It is difficult for me to understand how the UNC administration can describe as a “compromise” their offer to think about adhering to their own 1998 agreement with the Town on South Columbia Street (see“UNC suggests compromise with town” 8/18/03 and “UNC proposal has slim support” 8/19/03).
To me, it’s more like the first time in years that the University has indicated that it might be trusted to keep its word. Chancellor Moeser describes this gesture (to consider not breaking itís promise to the Town) as ďa major concession.Ē This does not sound to me like someone who is willing to work with us to find fair solutions that benefit our joint future.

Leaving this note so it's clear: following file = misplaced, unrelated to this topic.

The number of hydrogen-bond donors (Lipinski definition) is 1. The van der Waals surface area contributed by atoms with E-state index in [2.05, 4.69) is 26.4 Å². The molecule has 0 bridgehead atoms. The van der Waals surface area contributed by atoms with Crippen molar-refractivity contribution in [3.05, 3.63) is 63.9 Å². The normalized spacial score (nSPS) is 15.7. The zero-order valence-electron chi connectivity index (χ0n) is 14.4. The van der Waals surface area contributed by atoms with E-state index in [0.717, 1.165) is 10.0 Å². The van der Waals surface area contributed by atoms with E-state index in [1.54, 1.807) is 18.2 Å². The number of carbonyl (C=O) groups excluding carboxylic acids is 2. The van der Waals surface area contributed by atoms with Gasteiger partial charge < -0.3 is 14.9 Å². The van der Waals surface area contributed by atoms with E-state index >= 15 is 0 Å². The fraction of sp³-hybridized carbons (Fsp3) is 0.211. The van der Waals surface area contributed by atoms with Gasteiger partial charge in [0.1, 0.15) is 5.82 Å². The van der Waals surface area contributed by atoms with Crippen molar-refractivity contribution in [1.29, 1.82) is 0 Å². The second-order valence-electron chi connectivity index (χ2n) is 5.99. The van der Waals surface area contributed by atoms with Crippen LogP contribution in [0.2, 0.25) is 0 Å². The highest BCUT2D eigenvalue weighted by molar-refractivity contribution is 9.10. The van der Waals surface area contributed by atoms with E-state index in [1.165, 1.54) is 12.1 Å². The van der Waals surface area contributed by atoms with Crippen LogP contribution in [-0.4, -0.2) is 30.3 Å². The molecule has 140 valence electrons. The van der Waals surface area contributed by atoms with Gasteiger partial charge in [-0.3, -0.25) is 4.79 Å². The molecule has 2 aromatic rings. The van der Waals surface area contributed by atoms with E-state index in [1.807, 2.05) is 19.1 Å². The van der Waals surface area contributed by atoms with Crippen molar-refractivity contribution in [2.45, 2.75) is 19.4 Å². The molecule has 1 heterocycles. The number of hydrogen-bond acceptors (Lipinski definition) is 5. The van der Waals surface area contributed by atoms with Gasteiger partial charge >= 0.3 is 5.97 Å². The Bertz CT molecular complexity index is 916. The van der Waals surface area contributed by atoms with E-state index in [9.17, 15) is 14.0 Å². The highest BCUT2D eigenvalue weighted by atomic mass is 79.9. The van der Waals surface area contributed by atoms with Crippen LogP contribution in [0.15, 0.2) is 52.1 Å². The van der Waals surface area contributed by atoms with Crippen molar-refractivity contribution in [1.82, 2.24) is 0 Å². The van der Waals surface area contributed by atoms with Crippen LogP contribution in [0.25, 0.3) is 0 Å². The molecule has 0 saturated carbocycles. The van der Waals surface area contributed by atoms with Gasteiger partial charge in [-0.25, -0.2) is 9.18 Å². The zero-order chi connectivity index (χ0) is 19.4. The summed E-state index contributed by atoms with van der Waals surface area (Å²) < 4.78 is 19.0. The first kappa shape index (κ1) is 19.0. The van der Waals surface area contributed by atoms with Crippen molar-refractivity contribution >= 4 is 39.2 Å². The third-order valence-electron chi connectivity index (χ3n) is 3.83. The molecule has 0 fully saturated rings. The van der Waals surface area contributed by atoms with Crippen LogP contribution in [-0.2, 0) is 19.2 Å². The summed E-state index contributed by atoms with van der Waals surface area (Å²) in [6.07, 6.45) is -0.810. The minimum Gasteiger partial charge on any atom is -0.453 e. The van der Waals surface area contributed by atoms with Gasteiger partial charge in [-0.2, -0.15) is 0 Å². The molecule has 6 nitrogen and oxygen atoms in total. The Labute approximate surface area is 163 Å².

In return for their ďcompromise,Ē UNC wants the Town to roll over – again – and grant major changes to the campus Development Plan they “negotiated” with the town two years ago. These changes (parking decks in the middle of campus) would reverse the only thing that the Plan gives the Town: a sense of the overall direction of growth patterns on campus.
With Carolina North now looming on the horizon, I tremble to think of the impact that future University growth may have if our communityís needs are not considered by planners and decision-makers. Itís time for our elected officials to put their collective foot down. No more bullying from UNC and their cronies. I will be looking to Council Members on Monday night, and to their challengers in this fallís election, to address this critical issue.